Over the past three years of immersing myself in CrossFit, strength training, Olympic lifting, yoga, and mobility work, I have become increasingly interested in a variety of ways to heal our body. We put physical stress on our bodies everyday, whether that is through a strenuous workout routine or a sedentary lifestyle. What comes to mind for the majority of active individuals to enhance their body’s ability to heal faster is either deep tissue massages or chiropractic adjustments. While these are amazing techniques to use, there are many other modalities to explore, and my injuries over the past few years encouraged me to look at other ways to heal my mind-body connection.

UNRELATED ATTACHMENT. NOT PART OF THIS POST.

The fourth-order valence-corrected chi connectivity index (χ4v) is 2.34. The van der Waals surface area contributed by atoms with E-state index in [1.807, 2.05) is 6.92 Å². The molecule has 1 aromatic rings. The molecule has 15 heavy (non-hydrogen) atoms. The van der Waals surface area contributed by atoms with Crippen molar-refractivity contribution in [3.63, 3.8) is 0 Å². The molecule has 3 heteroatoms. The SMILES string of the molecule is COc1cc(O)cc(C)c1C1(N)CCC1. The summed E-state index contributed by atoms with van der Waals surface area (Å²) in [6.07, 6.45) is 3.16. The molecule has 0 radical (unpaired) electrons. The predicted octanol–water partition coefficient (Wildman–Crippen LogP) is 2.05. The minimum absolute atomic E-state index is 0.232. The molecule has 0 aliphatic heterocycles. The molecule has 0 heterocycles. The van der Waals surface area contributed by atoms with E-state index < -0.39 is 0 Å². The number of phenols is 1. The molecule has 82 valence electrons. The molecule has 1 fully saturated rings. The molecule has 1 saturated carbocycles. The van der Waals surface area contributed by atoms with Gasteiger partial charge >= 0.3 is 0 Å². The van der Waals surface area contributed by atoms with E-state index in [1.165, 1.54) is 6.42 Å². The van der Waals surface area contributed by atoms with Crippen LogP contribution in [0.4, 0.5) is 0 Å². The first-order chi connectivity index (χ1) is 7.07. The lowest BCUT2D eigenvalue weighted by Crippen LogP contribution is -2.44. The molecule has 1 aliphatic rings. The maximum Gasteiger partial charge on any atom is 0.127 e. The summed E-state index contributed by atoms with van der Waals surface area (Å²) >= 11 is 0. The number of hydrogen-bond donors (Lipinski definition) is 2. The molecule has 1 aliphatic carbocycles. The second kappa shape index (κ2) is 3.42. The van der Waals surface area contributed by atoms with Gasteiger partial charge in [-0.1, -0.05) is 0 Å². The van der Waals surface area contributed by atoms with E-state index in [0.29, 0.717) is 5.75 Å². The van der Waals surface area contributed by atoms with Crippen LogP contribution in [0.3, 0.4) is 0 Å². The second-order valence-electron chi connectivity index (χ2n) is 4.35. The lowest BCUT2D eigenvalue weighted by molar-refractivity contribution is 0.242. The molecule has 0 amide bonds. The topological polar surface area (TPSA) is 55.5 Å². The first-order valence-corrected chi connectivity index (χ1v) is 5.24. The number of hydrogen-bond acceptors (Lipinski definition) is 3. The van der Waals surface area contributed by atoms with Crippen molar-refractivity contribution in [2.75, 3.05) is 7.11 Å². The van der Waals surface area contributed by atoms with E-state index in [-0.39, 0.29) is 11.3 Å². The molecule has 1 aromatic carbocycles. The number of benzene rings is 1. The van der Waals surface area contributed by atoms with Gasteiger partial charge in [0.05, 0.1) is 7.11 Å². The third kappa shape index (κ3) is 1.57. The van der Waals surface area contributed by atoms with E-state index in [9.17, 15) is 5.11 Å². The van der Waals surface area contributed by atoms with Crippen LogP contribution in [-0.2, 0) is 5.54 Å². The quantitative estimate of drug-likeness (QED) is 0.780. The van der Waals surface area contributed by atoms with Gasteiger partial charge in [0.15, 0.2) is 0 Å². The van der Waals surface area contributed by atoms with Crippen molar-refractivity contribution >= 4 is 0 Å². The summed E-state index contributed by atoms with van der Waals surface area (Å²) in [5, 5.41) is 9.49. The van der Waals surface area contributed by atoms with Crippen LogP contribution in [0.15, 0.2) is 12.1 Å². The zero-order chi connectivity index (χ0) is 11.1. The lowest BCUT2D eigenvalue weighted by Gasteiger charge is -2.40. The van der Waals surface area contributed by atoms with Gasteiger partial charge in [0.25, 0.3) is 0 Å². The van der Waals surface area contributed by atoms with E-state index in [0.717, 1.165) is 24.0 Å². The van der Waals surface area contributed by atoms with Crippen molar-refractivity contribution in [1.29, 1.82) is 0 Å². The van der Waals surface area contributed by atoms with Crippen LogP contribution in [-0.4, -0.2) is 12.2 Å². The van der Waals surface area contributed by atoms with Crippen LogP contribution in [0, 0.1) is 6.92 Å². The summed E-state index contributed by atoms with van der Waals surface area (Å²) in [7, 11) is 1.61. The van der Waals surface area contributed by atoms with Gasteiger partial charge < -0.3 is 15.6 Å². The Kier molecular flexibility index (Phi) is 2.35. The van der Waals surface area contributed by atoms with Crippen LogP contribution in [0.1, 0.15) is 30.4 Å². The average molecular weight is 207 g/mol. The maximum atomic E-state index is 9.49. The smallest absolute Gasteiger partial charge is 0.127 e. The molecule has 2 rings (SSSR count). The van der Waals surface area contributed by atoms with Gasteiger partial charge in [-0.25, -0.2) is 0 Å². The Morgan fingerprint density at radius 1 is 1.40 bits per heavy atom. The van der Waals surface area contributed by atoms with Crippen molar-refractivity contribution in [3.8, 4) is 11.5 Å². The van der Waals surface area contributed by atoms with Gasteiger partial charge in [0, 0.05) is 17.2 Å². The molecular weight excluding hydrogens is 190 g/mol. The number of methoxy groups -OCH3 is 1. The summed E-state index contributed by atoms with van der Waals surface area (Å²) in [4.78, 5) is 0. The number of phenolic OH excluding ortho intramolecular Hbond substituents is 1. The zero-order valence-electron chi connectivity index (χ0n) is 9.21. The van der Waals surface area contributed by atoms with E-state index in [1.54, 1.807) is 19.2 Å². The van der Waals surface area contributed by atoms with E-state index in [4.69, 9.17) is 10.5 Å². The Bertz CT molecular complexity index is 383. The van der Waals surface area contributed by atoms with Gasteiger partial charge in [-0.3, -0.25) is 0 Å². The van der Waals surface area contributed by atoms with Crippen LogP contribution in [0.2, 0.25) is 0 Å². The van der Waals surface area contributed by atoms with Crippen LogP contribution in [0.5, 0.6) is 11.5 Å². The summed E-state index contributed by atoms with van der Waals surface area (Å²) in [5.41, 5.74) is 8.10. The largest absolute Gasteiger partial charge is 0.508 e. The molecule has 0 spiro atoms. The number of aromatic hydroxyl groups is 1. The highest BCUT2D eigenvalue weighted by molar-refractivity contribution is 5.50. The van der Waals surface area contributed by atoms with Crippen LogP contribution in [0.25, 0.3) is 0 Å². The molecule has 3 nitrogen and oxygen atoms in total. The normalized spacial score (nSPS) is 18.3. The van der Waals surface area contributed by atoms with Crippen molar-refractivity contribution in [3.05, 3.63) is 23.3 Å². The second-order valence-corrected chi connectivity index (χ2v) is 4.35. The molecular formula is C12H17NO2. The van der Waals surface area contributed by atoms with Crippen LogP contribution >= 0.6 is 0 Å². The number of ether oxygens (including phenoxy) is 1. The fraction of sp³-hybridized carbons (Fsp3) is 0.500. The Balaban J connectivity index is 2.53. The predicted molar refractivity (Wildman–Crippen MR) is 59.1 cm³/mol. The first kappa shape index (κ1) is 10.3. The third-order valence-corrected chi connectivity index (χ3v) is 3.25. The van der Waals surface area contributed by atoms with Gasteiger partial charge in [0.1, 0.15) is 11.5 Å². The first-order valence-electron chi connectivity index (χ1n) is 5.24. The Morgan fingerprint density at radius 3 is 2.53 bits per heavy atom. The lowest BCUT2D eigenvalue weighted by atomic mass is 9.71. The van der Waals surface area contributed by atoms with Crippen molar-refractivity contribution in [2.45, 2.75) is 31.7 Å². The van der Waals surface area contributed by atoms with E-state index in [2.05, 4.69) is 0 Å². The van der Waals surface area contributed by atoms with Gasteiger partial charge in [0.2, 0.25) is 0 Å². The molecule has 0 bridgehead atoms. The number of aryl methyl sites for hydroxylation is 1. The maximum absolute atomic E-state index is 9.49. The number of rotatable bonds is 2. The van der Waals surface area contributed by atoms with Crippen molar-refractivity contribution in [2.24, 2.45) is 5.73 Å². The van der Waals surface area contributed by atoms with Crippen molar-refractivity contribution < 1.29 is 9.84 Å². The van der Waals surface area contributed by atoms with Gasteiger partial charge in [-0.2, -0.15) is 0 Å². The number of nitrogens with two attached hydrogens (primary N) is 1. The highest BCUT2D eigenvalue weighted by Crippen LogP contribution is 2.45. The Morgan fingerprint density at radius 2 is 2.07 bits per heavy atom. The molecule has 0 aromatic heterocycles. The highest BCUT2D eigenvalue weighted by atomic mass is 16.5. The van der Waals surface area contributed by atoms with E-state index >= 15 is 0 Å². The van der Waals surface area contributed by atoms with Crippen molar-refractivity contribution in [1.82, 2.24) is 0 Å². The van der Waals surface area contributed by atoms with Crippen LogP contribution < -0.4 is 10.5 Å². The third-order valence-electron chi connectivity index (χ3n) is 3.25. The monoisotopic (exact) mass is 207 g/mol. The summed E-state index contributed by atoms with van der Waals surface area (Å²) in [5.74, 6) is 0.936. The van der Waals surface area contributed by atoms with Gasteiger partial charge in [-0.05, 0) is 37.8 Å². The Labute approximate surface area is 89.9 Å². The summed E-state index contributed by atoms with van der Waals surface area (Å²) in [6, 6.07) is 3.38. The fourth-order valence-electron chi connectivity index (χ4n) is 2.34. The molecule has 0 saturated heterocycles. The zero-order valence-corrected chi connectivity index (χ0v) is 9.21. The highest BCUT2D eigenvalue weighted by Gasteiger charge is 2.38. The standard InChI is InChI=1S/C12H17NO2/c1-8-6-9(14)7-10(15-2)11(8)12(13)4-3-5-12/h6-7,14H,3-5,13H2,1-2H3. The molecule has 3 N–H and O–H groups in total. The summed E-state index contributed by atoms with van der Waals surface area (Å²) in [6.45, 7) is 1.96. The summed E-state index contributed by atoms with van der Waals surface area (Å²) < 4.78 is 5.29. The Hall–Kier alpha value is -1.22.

The two types of therapy I discovered to be most impactful are active release technique (ART) and neurokinetic therapy (NKT). These therapies have helped me recover from the chronic pain I experienced in my sciatic nerve and the levator scapulae muscle. The sciatic nerve is the largest nerve in the human body. It is located in the lower back and runs through your buttock, down the back of your leg, to the bottom of your foot. The levator scapulae muscle is located in the back of your neck and is attached to your spine. Its main function is to elevate and rotate the scapula.
I’m going to explain both ART and NKT healing forms so you can discover if they are something that you could benefit from as well.
Active Release Technique